Cape Town - A total of 170 labourers have been sacked in an ongoing labour dispute between the National Union of Mineworkers (NUM) and a construction company.
The decision by Good Hope Construction (GHC) comes after the workers – all represented by NUM – embarked on an illegal strike which allegedly resulted in damage to property and loss of income that GHC said amounted to approximately R15 million.
GHC axed the plasterers who faced a disciplinary hearing after NUM had initially been ordered to pay R300 000 to GHC for legal fees incurred during a court battle related to the strike.
Independent advocate Morné Aggenbach convened the disciplinary hearing and made his recommendation.
“I am of the view that the employees are guilty of having participated in unprotected strike action since April 20.
“They brought the employer’s name into disrepute, placed the employer’s business at risk and broke the employer-employee trust relationship irretrievably.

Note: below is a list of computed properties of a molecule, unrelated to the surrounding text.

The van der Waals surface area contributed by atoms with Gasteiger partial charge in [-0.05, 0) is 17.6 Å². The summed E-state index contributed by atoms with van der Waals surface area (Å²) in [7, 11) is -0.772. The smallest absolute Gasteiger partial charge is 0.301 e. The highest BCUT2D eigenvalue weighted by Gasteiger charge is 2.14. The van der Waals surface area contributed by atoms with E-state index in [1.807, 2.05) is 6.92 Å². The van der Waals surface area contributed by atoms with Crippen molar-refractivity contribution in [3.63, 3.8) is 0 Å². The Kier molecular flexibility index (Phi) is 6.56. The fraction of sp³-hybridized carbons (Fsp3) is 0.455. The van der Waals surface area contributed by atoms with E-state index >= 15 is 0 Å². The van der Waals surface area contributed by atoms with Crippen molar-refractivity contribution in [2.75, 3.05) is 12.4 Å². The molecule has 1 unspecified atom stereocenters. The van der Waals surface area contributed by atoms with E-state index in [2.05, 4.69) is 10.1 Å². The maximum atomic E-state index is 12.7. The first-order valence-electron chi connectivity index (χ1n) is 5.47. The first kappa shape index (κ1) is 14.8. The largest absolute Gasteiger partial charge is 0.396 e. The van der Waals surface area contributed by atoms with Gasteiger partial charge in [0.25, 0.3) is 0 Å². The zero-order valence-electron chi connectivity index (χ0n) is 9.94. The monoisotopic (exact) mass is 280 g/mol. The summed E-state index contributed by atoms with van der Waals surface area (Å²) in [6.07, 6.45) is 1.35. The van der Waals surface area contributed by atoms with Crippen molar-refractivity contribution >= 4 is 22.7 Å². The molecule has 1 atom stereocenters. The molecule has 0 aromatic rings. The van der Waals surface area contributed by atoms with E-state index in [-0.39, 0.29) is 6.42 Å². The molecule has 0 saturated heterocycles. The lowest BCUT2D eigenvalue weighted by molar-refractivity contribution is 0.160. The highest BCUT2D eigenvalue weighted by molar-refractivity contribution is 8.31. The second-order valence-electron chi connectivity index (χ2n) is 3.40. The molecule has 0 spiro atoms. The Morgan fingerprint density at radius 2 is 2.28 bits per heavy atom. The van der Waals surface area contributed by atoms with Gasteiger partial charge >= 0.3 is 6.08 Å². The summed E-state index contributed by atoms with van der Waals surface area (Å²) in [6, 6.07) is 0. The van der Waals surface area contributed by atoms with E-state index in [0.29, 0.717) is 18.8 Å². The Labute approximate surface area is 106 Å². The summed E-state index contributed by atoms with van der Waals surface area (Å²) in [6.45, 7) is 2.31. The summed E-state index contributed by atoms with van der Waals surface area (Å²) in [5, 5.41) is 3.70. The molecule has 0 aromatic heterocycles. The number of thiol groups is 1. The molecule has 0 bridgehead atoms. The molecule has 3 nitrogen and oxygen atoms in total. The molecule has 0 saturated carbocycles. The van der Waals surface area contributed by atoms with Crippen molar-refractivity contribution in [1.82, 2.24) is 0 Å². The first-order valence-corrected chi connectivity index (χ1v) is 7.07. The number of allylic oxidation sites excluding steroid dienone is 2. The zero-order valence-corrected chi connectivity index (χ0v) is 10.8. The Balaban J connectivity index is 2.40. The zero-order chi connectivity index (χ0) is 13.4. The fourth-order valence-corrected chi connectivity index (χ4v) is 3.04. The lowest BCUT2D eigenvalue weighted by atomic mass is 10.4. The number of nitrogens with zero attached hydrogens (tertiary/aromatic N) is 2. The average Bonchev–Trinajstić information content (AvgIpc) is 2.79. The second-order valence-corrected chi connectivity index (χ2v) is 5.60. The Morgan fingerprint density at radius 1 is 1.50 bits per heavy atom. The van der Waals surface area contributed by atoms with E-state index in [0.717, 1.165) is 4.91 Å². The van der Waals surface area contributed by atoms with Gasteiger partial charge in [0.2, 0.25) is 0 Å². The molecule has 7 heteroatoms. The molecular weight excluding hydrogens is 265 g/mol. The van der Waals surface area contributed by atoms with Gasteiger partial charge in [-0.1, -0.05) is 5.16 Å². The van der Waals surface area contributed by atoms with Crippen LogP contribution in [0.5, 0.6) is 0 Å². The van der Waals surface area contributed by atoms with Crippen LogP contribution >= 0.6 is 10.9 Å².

“As such, I recommend that it would be appropriate to summarily dismiss the 170 employees,” Aggenbach said.
Citing a violation of labour laws, mainly safety regulations, the 170 plasterers embarked on a strike on April 21.
The protesters targeted GHC sites in Macassar, Scottsdene, Philippi East and Delft, where property was damaged and work brought to a standstill for four weeks.
The strike has seen a construction worker killed, alleged kidnappings, a sjambok attack and malicious damage to property.
GHC owner Raziek Rajah said: “It is regrettable and unfortunate that GHC has had to dismiss the NUM members employed by GHC, but I must concur with the independent chairperson’s findings.
“GHC has decided to follow the chairperson’s recommendation to effect the dismissal. NUM and its members’ conduct is quite frankly unacceptable, irresponsible and should not be condoned.”
Rajah said he had also instructed GHC’s attorneys to proceed with a damages claim against NUM to the sum of R15 million for alleged damage to property and loss of income.
GHC attorney Sean Pienaar said: “Should NUM and its members engage in any further acts of violence, intimidation, reprisal, illegal marching to our client’s sites or offices, I have instruction to launch an application for contempt of court against NUM and its members, requesting that they be arrested and jaile for up to 90 days for ignoring a court order.”
NUM spokesperson Benson Ngqentsu said the recommendation and decision by GHC did not come as a surprise to the union.
“We anticipated this, but we will consult with our members and our attorneys, and then we will initiate a proper stance towards the decision they have taken,” he said.